All Fairbanks-Morse N and NB engines came equipped with a match-starter and hand air pump to aid in starting. The match-starter system originally used a “strike anywhere” wooden match to help ignite a charge of gasoline to start the engine, with the air pump used to build up quick compression. The air pump has a small trough on the side for the charge of gasoline – this helps atomize the fuel as it’s pumped into the cylinder. When Bob and Gene found their 12hp NB, parts were missing off the match-starter and the air pump was missing. Another collector, Jerry Puckett, gave them most of an air pump years ago, and Bob is working on trying to get the missing parts recast. Bob was able to borrow a match-starter from friend Dick Brown to machine the parts needed to finish their match-starter, though it is now impossible to find the correct “strike anywhere” matches that work with the system. Bob played around with toy cap gun caps and even actual shotgun primer caps as replacements for the matches, but has yet to find a suitable replacement.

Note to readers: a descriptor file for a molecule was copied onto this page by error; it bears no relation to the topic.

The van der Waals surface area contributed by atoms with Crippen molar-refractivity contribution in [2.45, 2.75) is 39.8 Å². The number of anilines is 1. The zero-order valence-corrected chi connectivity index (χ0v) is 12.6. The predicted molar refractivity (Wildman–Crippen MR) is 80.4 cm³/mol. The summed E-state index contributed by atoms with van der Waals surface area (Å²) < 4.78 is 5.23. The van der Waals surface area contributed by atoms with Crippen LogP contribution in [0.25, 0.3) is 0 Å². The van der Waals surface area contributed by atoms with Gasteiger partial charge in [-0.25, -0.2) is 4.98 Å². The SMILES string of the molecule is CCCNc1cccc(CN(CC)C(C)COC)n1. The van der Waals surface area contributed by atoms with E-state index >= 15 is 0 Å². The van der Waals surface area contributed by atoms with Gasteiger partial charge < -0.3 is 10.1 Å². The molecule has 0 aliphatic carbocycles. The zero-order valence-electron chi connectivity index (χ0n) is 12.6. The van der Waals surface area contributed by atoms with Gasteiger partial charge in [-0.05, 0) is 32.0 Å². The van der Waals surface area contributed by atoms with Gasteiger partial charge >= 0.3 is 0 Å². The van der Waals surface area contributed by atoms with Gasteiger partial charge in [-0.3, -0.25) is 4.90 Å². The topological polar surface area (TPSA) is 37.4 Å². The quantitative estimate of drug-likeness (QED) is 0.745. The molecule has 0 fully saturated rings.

All collectors know how rewarding it can be to finally finish that long-time project – especially after 42 years! It’s a testament to the dedication to our hobby, and all of the help that went into finishing this engine shows what a great community this hobby cultivates. On a sad note, while Gene was able to finally see the engine running in December, he became ill just a few weeks later and passed away on Feb. 26, 2019. He will be missed by his friends in the gas engine hobby.
Contact Charles Wise at (660) 221-6133 • or via email.